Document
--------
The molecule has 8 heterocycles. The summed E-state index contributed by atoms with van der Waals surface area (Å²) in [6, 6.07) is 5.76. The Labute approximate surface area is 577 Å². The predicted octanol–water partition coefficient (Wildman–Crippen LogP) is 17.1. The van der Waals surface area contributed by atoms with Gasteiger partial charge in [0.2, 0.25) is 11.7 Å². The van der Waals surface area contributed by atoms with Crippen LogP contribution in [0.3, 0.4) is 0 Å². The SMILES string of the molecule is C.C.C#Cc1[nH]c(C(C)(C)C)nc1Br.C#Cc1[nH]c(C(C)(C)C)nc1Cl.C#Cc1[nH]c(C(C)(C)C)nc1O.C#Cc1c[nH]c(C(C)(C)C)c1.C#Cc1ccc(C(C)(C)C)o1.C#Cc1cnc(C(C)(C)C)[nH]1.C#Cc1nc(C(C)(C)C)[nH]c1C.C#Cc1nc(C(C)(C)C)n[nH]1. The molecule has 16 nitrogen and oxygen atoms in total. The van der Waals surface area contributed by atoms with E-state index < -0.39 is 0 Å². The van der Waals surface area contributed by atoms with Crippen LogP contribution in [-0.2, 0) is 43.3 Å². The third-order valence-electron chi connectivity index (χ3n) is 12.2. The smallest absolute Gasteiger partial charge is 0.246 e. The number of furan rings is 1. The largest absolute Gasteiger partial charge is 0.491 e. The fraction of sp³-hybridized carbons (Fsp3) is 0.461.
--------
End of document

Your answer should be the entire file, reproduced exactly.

The molecule has 8 heterocycles. The summed E-state index contributed by atoms with van der Waals surface area (Å²) in [6, 6.07) is 5.76. The Labute approximate surface area is 577 Å². The predicted octanol–water partition coefficient (Wildman–Crippen LogP) is 17.1. The van der Waals surface area contributed by atoms with Gasteiger partial charge in [0.2, 0.25) is 11.7 Å². The van der Waals surface area contributed by atoms with Crippen LogP contribution in [0.3, 0.4) is 0 Å². The SMILES string of the molecule is C.C.C#Cc1[nH]c(C(C)(C)C)nc1Br.C#Cc1[nH]c(C(C)(C)C)nc1Cl.C#Cc1[nH]c(C(C)(C)C)nc1O.C#Cc1c[nH]c(C(C)(C)C)c1.C#Cc1ccc(C(C)(C)C)o1.C#Cc1cnc(C(C)(C)C)[nH]1.C#Cc1nc(C(C)(C)C)[nH]c1C.C#Cc1nc(C(C)(C)C)n[nH]1. The molecule has 16 nitrogen and oxygen atoms in total. The van der Waals surface area contributed by atoms with E-state index < -0.39 is 0 Å². The van der Waals surface area contributed by atoms with Crippen LogP contribution in [-0.2, 0) is 43.3 Å². The third-order valence-electron chi connectivity index (χ3n) is 12.2. The smallest absolute Gasteiger partial charge is 0.246 e. The number of furan rings is 1. The largest absolute Gasteiger partial charge is 0.491 e. The fraction of sp³-hybridized carbons (Fsp3) is 0.461.